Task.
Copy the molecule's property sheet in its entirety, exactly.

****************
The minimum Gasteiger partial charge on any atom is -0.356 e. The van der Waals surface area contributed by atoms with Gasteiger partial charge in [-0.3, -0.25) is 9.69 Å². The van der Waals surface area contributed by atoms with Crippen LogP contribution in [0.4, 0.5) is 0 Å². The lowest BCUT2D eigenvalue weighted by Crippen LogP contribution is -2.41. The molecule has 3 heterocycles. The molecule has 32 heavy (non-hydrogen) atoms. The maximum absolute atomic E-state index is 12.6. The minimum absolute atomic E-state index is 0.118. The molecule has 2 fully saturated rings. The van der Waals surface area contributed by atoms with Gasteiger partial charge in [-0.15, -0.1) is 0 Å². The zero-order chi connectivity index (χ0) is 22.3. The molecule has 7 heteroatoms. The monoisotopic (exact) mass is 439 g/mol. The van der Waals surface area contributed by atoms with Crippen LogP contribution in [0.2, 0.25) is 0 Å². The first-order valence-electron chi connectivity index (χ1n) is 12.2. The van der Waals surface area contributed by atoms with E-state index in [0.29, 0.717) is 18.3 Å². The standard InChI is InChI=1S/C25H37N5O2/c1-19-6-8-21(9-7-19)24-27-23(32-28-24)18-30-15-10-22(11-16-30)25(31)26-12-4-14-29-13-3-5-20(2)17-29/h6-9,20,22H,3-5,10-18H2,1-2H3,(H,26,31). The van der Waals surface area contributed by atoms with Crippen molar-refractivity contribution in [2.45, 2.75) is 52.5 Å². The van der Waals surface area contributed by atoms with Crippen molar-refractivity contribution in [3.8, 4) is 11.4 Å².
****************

The minimum Gasteiger partial charge on any atom is -0.356 e. The van der Waals surface area contributed by atoms with Gasteiger partial charge in [-0.3, -0.25) is 9.69 Å². The van der Waals surface area contributed by atoms with Crippen LogP contribution in [0.4, 0.5) is 0 Å². The lowest BCUT2D eigenvalue weighted by Crippen LogP contribution is -2.41. The molecule has 3 heterocycles. The molecule has 32 heavy (non-hydrogen) atoms. The maximum absolute atomic E-state index is 12.6. The minimum absolute atomic E-state index is 0.118. The molecule has 2 fully saturated rings. The van der Waals surface area contributed by atoms with Gasteiger partial charge in [-0.15, -0.1) is 0 Å². The zero-order chi connectivity index (χ0) is 22.3. The molecule has 7 heteroatoms. The monoisotopic (exact) mass is 439 g/mol. The van der Waals surface area contributed by atoms with Crippen LogP contribution in [0.2, 0.25) is 0 Å². The first-order valence-electron chi connectivity index (χ1n) is 12.2. The van der Waals surface area contributed by atoms with E-state index in [0.29, 0.717) is 18.3 Å². The standard InChI is InChI=1S/C25H37N5O2/c1-19-6-8-21(9-7-19)24-27-23(32-28-24)18-30-15-10-22(11-16-30)25(31)26-12-4-14-29-13-3-5-20(2)17-29/h6-9,20,22H,3-5,10-18H2,1-2H3,(H,26,31). The van der Waals surface area contributed by atoms with Crippen molar-refractivity contribution in [2.45, 2.75) is 52.5 Å². The van der Waals surface area contributed by atoms with Crippen molar-refractivity contribution in [3.8, 4) is 11.4 Å².